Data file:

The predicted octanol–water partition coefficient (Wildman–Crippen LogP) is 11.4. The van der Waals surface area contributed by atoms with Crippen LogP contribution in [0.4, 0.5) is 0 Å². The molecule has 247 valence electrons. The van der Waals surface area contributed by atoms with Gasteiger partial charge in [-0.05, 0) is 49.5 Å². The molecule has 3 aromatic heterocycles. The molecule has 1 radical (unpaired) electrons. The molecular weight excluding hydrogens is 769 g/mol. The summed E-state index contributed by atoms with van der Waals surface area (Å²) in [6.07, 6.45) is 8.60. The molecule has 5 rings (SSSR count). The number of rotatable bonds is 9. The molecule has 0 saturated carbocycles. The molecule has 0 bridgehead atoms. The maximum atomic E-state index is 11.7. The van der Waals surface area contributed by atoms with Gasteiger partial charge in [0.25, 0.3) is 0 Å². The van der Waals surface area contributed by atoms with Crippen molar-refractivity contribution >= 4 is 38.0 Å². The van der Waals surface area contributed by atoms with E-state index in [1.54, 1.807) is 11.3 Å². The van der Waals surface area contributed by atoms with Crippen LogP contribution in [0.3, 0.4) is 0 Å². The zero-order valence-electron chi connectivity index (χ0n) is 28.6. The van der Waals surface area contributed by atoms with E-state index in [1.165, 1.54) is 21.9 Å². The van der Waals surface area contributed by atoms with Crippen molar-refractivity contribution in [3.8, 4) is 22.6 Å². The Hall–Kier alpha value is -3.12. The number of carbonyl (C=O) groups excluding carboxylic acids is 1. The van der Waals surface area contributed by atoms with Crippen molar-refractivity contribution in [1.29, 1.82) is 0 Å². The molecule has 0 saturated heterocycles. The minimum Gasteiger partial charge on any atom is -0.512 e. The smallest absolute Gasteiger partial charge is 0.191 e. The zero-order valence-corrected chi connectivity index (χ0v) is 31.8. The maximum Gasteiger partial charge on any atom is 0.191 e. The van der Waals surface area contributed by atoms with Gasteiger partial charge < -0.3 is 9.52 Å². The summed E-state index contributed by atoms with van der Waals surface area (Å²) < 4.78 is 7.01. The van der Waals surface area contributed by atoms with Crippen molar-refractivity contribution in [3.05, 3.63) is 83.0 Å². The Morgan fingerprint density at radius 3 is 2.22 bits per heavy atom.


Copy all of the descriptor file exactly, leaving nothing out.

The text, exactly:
The predicted octanol–water partition coefficient (Wildman–Crippen LogP) is 11.4. The van der Waals surface area contributed by atoms with Crippen LogP contribution in [0.4, 0.5) is 0 Å². The molecule has 247 valence electrons. The van der Waals surface area contributed by atoms with Gasteiger partial charge in [-0.05, 0) is 49.5 Å². The molecule has 3 aromatic heterocycles. The molecule has 1 radical (unpaired) electrons. The molecular weight excluding hydrogens is 769 g/mol. The summed E-state index contributed by atoms with van der Waals surface area (Å²) in [6.07, 6.45) is 8.60. The molecule has 5 rings (SSSR count). The number of rotatable bonds is 9. The molecule has 0 saturated carbocycles. The molecule has 0 bridgehead atoms. The maximum atomic E-state index is 11.7. The van der Waals surface area contributed by atoms with Gasteiger partial charge in [0.25, 0.3) is 0 Å². The van der Waals surface area contributed by atoms with Crippen molar-refractivity contribution >= 4 is 38.0 Å². The van der Waals surface area contributed by atoms with E-state index in [1.54, 1.807) is 11.3 Å². The van der Waals surface area contributed by atoms with Crippen LogP contribution in [0.3, 0.4) is 0 Å². The zero-order valence-electron chi connectivity index (χ0n) is 28.6. The van der Waals surface area contributed by atoms with E-state index in [1.165, 1.54) is 21.9 Å². The van der Waals surface area contributed by atoms with Crippen molar-refractivity contribution in [3.8, 4) is 22.6 Å². The Hall–Kier alpha value is -3.12. The number of carbonyl (C=O) groups excluding carboxylic acids is 1. The van der Waals surface area contributed by atoms with Crippen molar-refractivity contribution in [1.29, 1.82) is 0 Å². The molecule has 0 saturated heterocycles. The minimum Gasteiger partial charge on any atom is -0.512 e. The smallest absolute Gasteiger partial charge is 0.191 e. The zero-order valence-corrected chi connectivity index (χ0v) is 31.8. The maximum Gasteiger partial charge on any atom is 0.191 e. The van der Waals surface area contributed by atoms with Gasteiger partial charge < -0.3 is 9.52 Å². The summed E-state index contributed by atoms with van der Waals surface area (Å²) < 4.78 is 7.01. The van der Waals surface area contributed by atoms with Crippen molar-refractivity contribution in [3.05, 3.63) is 83.0 Å². The Morgan fingerprint density at radius 3 is 2.22 bits per heavy atom.